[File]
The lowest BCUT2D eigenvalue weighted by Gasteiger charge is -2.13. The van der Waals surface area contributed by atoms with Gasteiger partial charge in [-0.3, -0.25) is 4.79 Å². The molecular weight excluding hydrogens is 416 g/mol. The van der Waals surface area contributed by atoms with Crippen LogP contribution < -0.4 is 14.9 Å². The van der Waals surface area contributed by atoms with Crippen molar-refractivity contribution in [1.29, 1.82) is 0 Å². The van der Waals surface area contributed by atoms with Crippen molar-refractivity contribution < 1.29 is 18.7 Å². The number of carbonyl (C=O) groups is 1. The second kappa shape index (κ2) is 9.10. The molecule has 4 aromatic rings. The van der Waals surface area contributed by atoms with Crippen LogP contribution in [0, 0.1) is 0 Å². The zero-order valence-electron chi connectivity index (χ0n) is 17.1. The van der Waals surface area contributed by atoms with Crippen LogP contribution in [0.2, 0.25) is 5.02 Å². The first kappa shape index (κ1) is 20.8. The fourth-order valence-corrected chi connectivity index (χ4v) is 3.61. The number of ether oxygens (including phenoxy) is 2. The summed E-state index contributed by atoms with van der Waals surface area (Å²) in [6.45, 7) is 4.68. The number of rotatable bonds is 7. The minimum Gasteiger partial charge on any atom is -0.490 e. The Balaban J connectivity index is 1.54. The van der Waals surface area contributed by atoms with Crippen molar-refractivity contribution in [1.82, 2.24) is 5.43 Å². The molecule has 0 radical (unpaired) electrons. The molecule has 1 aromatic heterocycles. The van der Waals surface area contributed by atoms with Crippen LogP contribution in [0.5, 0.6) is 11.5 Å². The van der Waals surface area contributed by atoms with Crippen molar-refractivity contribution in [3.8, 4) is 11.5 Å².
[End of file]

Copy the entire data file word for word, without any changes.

The lowest BCUT2D eigenvalue weighted by Gasteiger charge is -2.13. The van der Waals surface area contributed by atoms with Gasteiger partial charge in [-0.3, -0.25) is 4.79 Å². The molecular weight excluding hydrogens is 416 g/mol. The van der Waals surface area contributed by atoms with Crippen LogP contribution < -0.4 is 14.9 Å². The van der Waals surface area contributed by atoms with Crippen molar-refractivity contribution in [1.29, 1.82) is 0 Å². The van der Waals surface area contributed by atoms with Crippen molar-refractivity contribution < 1.29 is 18.7 Å². The number of carbonyl (C=O) groups is 1. The second kappa shape index (κ2) is 9.10. The molecule has 4 aromatic rings. The van der Waals surface area contributed by atoms with Crippen LogP contribution in [0, 0.1) is 0 Å². The zero-order valence-electron chi connectivity index (χ0n) is 17.1. The van der Waals surface area contributed by atoms with Crippen LogP contribution in [0.2, 0.25) is 5.02 Å². The first kappa shape index (κ1) is 20.8. The fourth-order valence-corrected chi connectivity index (χ4v) is 3.61. The number of ether oxygens (including phenoxy) is 2. The summed E-state index contributed by atoms with van der Waals surface area (Å²) in [6.45, 7) is 4.68. The number of rotatable bonds is 7. The minimum Gasteiger partial charge on any atom is -0.490 e. The Balaban J connectivity index is 1.54. The van der Waals surface area contributed by atoms with Crippen molar-refractivity contribution in [1.82, 2.24) is 5.43 Å². The molecule has 0 radical (unpaired) electrons. The molecule has 1 aromatic heterocycles. The van der Waals surface area contributed by atoms with Crippen LogP contribution in [0.5, 0.6) is 11.5 Å². The van der Waals surface area contributed by atoms with Crippen molar-refractivity contribution in [3.8, 4) is 11.5 Å².